The new Wyden-Ryan proposal would make major structural changes in Medicare and limit the government’s open-ended financial commitment to the program.
Under the proposal, known as premium support, Medicare would subsidize premiums charged by private insurers that care for beneficiaries under contract with the government.
Congress would establish an insurance exchange for Medicare beneficiaries. Private plans would compete with the traditional Medicare program and would have to provide at least the same benefits. The federal contribution in each region would be based on the cost of the second-cheapest option, whether that was a private plan or traditional Medicare.
In addition, the growth of Medicare would be capped; in general, spending would not be allowed to increase more than the growth of the economy, plus 1 percentage point — a much slower rate of increase than Medicare has historically experienced.
This is a pretty big deal as a matter of policy and a matter of politics. Democrats had hoped to spend the 2012 election demagoguing Republicans on Medicare. Now, Wyden has given Republicans some bipartisan cover. Mitt Romney proposed a similar plan in November. Chuck Schumer and the folks at the DNC are probably kicking themselves right now.
Yuval Levin writes that Ryan-Wyden is "very much along the lines of the one House Republicans proposed in their budget this spring." The two main differences between the Wyden-Ryan plan and the GOP budget are (1) that growth of the Medicare subsidies could potentially* be higher and (2) that future beneficiaries (those entering Medicare in 2022 or later) may use their subsidies to buy into traditional Medicare. Ryan has always said that growth rates and the option to buy into the traditional Medicare plan were reasonable, negotiable points. The important thing is that Ryan-Wyden still transforms Medicare from an unsustainable open-ended single-payer program into a subsidized market-based program.
*Yuval Levins provides more detail on the "competitive bidding" process that would determine the growth of Medicare:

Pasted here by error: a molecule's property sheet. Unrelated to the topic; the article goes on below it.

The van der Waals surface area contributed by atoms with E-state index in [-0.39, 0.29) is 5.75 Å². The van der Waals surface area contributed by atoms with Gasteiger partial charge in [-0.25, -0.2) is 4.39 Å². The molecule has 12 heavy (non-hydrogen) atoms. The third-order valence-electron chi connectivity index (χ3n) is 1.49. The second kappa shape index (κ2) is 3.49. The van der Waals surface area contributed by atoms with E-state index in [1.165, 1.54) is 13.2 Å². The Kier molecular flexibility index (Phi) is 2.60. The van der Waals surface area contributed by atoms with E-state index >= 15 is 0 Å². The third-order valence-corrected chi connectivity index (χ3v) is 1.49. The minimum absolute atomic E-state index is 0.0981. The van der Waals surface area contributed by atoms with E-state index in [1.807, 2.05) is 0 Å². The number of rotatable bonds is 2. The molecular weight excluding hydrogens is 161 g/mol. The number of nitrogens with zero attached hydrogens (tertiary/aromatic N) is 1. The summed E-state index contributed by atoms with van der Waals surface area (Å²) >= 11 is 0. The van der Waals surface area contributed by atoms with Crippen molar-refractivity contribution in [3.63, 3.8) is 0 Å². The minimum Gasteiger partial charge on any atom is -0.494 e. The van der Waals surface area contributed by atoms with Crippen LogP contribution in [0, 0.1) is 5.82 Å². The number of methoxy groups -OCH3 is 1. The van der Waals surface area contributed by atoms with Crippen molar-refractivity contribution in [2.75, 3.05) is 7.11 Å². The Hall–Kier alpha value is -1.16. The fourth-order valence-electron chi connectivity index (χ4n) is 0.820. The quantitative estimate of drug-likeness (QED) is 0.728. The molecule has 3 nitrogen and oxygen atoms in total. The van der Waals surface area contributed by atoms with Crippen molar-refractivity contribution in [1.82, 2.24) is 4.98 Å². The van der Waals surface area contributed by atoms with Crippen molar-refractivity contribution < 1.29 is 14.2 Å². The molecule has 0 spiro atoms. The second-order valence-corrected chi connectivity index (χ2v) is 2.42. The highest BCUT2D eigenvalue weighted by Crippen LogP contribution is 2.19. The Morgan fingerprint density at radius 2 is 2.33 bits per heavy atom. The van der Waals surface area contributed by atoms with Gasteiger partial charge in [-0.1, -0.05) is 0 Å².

under the Ryan-Wyden proposal, as I understand it, the value of the premium-support payment would be set by competitive bidding. The government would define the minimum insurance benefit it would seek to provide to all covered seniors, based on the level of coverage Medicare now provides, and then there would be a process each year in which the competing insurers would offer bids proposing to provide that (or a greater) benefit at the lowest cost they could. The level of the premium-support payment would be set at the level of the second-lowest of the bids. Seniors would then be able to apply that amount toward the purchase of any of the plans on offer. Thus, there would be at least one option that would cost less than the premium-support benefit, and seniors choosing that option would get the difference back; there would be at least one plan that cost the same as the benefit, so that seniors could obtain it with only the same out-of-pocket costs they have today; and there would be other plans that cost more (perhaps because they offered more, or because they failed to find ways to drive greater efficiency in their networks of doctors and hospitals) and for which seniors would pay an additional premium if they chose. Poorer and sicker seniors would get additional help, while the wealthiest seniors would get less. (I laid out how such an approach would work and why I think it’s a very appealing idea in the Weekly Standard a few months ago, here). To help CBO score such a proposal, and to make sure the government’s maximum costs are reasonably predictable, the competitive bidding process would also be backed up by a maximum growth index (of nominal GDP plus 1 percent per year)—an idea suggested to the supercommittee this fall by Democratic budget guru Alice Rivlin and former Republican senator Pete Domenici as a revision of their original premium-support proposal from earlier this year, and apparently proposed by the Republicans on the supercommittee to their Democratic counterparts, who rejected it....In a sense, competitive bidding is an even more market-based reform than the original Ryan proposal; it’s a way for those of us who believe that markets can help control health-care costs to show confidence in our expectations of competition. If market forces do drive costs down, as conservative health-care experts expect, the reform would save an enormous amount of money, leaving both our budget and our health-care system in vastly better shape. If market forces do not drive costs down sufficiently, then we would have to find another way to address our entitlement costs. We would be back where we started, which is where most Democrats want to end up anyway.